05 Dec 23

Understanding the link between obesity and breathing difficulties

Is there a relationship between obesity and breathing difficulties? Apparently there is, and it is not necessarily related to a lack of physical activity.

Together with an increased risk for conditions like diabetes or cardiovascular diseases, excessive accumulation of fat in your body may also lead to shortness of breath or dyspnea, which may be an indicator for underlying inflammation or changes in lung function.

  1. How are obesity and breathing difficulties linked

There are two way obesity can affect your lung function: by direct restriction or because of indirect processes.

Shortness of breath due to excessive body weight is usually associated with central obesity. In this case, fat tends to deposit especially around the chest and abdomen, creating a so-called apple-shaped body type (unlike peripheral obesity, where most of the fat can be found around the hips, thighs and limbs, creating a pear-shaped body). Fat deposits in your neck, chest and abdomen can act as obstacles for your lungs, restricting their ability to expand and causing alterations in breathing patterns.

Besides, central obesity can also impact hormone production, creating mild inflammations that can play a role in the development of metabolic syndrome and sleep-disordered breathing or sleep apnea.

Severe obesity-related shortness of breath can also be due to a condition known as obesity hypoventilation syndrome (OHS).

  1. What is OHS, obesity hypoventilation syndrome

OHS, obesity hypoventilation syndrome, also known as Pickwickian syndrome, is usually diagnosed in excessively overweight patients whose blood gas levels reach a specific threshold.

From a functional standpoint, healthy patients normally exhale carbon dioxide during the breathing process. In case of OHS, the levels of carbon dioxide in the blood are too high and the oxygen levels too low in comparison, which could lead to severe health problems.

  1. How is obesity hypoventilation syndrome diagnosed

Although the risk for OHS increases in obese patients, not all overweight people develop it. There are a number of factors that must be taken into consideration before issuing a diagnosis of obesity hypoventilation syndrome.

First of all, your physician will have to rule out other respiratory, neuromuscular, or metabolic conditions that could explain the following symptoms:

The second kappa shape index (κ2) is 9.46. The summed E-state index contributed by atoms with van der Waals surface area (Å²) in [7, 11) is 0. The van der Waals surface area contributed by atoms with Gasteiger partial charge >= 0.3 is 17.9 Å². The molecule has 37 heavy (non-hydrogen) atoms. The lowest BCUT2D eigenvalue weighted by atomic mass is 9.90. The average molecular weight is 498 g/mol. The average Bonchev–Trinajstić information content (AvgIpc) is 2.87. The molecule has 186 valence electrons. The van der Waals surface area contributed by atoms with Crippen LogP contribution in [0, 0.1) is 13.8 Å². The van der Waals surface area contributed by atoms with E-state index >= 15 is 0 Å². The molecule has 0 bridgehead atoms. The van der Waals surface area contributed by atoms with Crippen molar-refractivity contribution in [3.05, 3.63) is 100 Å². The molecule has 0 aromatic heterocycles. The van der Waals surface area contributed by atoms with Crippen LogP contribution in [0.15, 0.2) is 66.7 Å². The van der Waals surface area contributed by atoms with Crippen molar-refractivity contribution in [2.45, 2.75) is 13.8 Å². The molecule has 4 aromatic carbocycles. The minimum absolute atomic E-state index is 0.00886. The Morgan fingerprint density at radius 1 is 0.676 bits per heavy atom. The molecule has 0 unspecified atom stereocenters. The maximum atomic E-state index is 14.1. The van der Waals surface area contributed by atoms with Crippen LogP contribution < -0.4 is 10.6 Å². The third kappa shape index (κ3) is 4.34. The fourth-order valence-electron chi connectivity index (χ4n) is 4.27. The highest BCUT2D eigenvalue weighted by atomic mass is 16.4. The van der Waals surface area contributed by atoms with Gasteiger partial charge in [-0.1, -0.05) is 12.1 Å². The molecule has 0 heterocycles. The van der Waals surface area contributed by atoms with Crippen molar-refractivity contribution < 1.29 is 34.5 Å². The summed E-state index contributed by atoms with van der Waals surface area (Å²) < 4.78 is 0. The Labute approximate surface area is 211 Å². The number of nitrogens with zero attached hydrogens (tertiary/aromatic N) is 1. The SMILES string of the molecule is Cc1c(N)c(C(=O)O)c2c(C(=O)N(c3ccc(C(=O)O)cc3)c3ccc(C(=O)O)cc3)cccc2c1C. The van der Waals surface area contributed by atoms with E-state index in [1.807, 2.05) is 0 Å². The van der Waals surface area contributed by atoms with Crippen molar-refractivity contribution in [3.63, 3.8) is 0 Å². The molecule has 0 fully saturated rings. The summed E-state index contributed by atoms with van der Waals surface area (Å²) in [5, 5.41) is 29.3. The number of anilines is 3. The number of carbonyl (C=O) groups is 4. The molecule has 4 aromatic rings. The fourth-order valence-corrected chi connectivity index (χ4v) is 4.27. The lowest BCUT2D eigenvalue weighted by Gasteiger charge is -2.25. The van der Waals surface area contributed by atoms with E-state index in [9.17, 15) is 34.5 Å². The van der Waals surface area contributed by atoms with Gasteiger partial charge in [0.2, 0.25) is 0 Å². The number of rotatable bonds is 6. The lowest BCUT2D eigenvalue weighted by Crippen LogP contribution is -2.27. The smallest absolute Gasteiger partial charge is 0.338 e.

• Breathlessness and wheezing
  • Dizziness or headaches
  • Fatigue, daytime sleepiness or lethargy
  • Difficulty breathing at night, often accompanied with loud snoring, chocking or gasping

In order to ensure a correct diagnosis, your doctor will first discuss your personal history and take measurements of your weight, height, waist and BMI.

At that point, they may ask you to run a lung test – such as lung diffusion capacity test, lung volume test or spirometry – as well as pulse oximetry and arterial blood gas test.

Diagnostic imaging can also be helpful: radiography, CT scan, MRI or bronchoscopy may be required in order to correctly evaluate your case. Further testing, such as sleep or cardiac studies, may also be considered.

Anyway, even though breathing difficulties may actually be due to excessive body weight or the accumulation of body fat, a patient may still not meet OHS diagnostic criteria.

  1. Treatments for obesity-related dyspnea

Since there are currently no medications for the treatment of OHS, most plans focus on healthy lifestyle changes as well as normalizing ventilation.

Following a diet plan and an exercise routine is still the preferable way, though weight loss must occur at a healthy rate and still it’s not always sustainable for all kinds of patients. Bariatric surgery is also an option for severe cases.

In case the oxygen levels are severely depleted, treatments to normalize ventilation may include positive airway pressure (CPAP or PAP), which involves the use of a respiratory mask to deliver air in your lungs at a consistent pressure, in order to get your body to properly expel toxins and gas. CPAP and PAP can also be used as a support during a long-term weight loss plan.

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